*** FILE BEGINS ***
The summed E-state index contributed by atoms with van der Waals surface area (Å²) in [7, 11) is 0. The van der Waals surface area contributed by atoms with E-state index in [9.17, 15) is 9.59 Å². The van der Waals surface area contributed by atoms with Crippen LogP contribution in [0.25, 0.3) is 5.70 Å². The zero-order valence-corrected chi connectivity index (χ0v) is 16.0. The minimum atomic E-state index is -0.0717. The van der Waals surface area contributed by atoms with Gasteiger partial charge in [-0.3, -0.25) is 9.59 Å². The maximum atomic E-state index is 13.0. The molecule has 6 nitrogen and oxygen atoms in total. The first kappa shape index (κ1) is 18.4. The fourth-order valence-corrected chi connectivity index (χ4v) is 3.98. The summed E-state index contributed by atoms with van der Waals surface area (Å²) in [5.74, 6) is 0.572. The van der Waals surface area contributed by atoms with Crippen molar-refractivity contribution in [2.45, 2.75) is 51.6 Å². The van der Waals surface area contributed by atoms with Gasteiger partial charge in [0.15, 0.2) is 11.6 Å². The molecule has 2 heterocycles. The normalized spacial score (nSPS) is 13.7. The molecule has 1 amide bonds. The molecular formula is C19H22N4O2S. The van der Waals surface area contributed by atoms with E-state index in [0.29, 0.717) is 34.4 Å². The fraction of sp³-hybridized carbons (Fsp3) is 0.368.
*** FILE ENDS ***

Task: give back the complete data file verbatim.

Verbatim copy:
The summed E-state index contributed by atoms with van der Waals surface area (Å²) in [7, 11) is 0. The van der Waals surface area contributed by atoms with E-state index in [9.17, 15) is 9.59 Å². The van der Waals surface area contributed by atoms with Crippen LogP contribution in [0.25, 0.3) is 5.70 Å². The zero-order valence-corrected chi connectivity index (χ0v) is 16.0. The minimum atomic E-state index is -0.0717. The van der Waals surface area contributed by atoms with Gasteiger partial charge in [-0.3, -0.25) is 9.59 Å². The maximum atomic E-state index is 13.0. The molecule has 6 nitrogen and oxygen atoms in total. The first kappa shape index (κ1) is 18.4. The fourth-order valence-corrected chi connectivity index (χ4v) is 3.98. The summed E-state index contributed by atoms with van der Waals surface area (Å²) in [5.74, 6) is 0.572. The van der Waals surface area contributed by atoms with Crippen molar-refractivity contribution in [2.45, 2.75) is 51.6 Å². The van der Waals surface area contributed by atoms with Gasteiger partial charge in [0.15, 0.2) is 11.6 Å². The molecule has 2 heterocycles. The normalized spacial score (nSPS) is 13.7. The molecule has 1 amide bonds. The molecular formula is C19H22N4O2S. The van der Waals surface area contributed by atoms with E-state index in [0.29, 0.717) is 34.4 Å². The fraction of sp³-hybridized carbons (Fsp3) is 0.368.